A new effort to rally governments and corporations behind technologies that suck greenhouse gases from the atmosphere to help stave off disastrous global heating will be launched at the United Nations on Tuesday.
The first annual Global Climate Restoration Forum, held in New York, aims to spur international support for emerging and sometimes controversial methods to claw back planet-warming gases after they have been emitted from power plants, cars, trucks and aircraft.
The Foundation for Climate Restoration, the group behind the forum, has released a manifesto for its goal to “restore” the climate by reducing atmospheric carbon dioxide levels to those of a century ago. Atmospheric CO2 is rising sharply, peaking at 415 parts per million this year, far above the level during most of human history, around 300ppm.
The foundation aims to restore this historical norm by 2050, saying success would be on a par with the moon landing or the eradication of smallpox. It warns that the current climate is leading us “down a path toward the probable extinction of our species and thousands of others”.
“Mother Earth will survive without us but we’d like for humans to survive too,” said Rick Parnell, chief executive of the foundation, which was created last year. “This is the beginning of a 10-year strategy to get governments and companies to understand the need to restore our climate now. Humanity got us into this situation, it can get us out of it.”
Global average temperatures have increased by around 1°C in the past century due to the buildup of planet-warming gases from human activity. World leaders have agreed to limit this rise to 2C, and ideally 1.5C, although global greenhouse gases are not declining and major emitters such as the US and Brazil have shown signs of going backwards.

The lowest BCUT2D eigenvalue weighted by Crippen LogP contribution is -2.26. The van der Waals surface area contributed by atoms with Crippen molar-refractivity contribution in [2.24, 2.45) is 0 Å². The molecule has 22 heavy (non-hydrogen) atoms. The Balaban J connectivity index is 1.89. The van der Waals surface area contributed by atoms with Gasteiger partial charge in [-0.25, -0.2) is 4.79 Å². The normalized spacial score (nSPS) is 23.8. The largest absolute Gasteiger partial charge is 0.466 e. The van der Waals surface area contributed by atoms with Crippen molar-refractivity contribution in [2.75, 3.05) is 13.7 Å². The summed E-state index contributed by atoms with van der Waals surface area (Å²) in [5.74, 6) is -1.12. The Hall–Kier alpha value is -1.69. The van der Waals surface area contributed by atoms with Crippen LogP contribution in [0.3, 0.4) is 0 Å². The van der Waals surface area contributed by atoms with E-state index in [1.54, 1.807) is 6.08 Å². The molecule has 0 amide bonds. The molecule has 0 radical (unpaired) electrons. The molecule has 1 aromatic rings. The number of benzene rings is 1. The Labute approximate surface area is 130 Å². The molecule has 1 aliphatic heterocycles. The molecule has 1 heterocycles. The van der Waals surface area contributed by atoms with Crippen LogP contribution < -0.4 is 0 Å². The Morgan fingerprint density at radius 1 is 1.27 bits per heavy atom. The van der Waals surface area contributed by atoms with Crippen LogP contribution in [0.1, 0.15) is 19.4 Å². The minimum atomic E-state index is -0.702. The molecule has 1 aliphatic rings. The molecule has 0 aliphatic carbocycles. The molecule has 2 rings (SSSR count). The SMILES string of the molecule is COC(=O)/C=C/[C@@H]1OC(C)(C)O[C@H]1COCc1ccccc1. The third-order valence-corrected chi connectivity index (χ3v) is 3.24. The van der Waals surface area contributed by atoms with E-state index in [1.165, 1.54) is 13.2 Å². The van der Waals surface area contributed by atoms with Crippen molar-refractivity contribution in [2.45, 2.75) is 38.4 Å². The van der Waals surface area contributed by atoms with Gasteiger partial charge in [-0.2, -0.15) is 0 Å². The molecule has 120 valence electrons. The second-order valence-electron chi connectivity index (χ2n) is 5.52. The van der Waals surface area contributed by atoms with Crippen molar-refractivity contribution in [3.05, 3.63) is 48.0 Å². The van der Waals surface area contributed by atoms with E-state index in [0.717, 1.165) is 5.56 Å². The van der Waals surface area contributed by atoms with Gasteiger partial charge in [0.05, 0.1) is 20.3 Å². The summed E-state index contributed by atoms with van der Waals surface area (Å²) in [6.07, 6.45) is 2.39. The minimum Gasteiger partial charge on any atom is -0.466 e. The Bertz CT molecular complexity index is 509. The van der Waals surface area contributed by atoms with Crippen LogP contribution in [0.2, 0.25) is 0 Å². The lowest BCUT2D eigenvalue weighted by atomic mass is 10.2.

Any realistic chance of avoiding highly dangerous levels of global heating will likely involve the removal of CO2 from the atmosphere, either through mass reforestation or nascent technology that either eliminates it from industrial processes or sucks it directly from the air.
The Foundation for Climate Restoration’s report outlines the most promising of these options, such as Climeworks, a Swiss company that uses giant machines to pull CO2 from the air and use it in greenhouses to boost plant growth. It has more than a dozen projects under way and has partnered with an Icelandic project that injects CO2 deep underground into basalt formations.
Another avenue defined by the foundation as “permanent, scalable, and financeable” is a company that turns CO2 into limestone that can be used in building. It recently supplied concrete for a new terminal at San Francisco’s airport.
The report also mentions the intentional placing of iron in parts of the ocean to boost its ability to absorb CO2, as well as efforts to seed reflective sand across the Arctic to reduce escalating melting.
Some environmentalists have rejected such approaches as radical geoengineering that will have harmful unintended consequences. Others have criticized the development of CO2 removal technology as distracting from the need to reduce emissions.
However, the UN-hosted forum highlights the narrowing window to confront the climate crisis before scientists’ warnings of severe societal impacts become reality.
“Mitigation and adaptation are absolutely critical in climate change, the piece missing is restoration,” said Parnell. “It’s not about leaving things as business as usual, younger generations won’t allow that. But we need a breakthrough, we need to go further.”
David Keith, a Harvard academic who has led solar geoengineering work, said it was “encouraging” that the ideas were being discussed but said the ambition of the forum may be a little unrealistic.
“I think the timescales they propose for deployment of carbon removal make little sense and seem ungrounded in the real-world politics of cutting emissions which ought to be our first priority,” he said.
Klaus Lackner, director of the Center for Negative Carbon Emissions at Arizona State University, said it would be difficult to restore the Arctic and that iron fertilization of the oceans “has not been proven. In fact most data suggest that its contributions would be small, they also would have large ecological impacts.”
“I think [the foundation] wants to do the right thing, but it is also important to do a careful analysis,” Lackner said.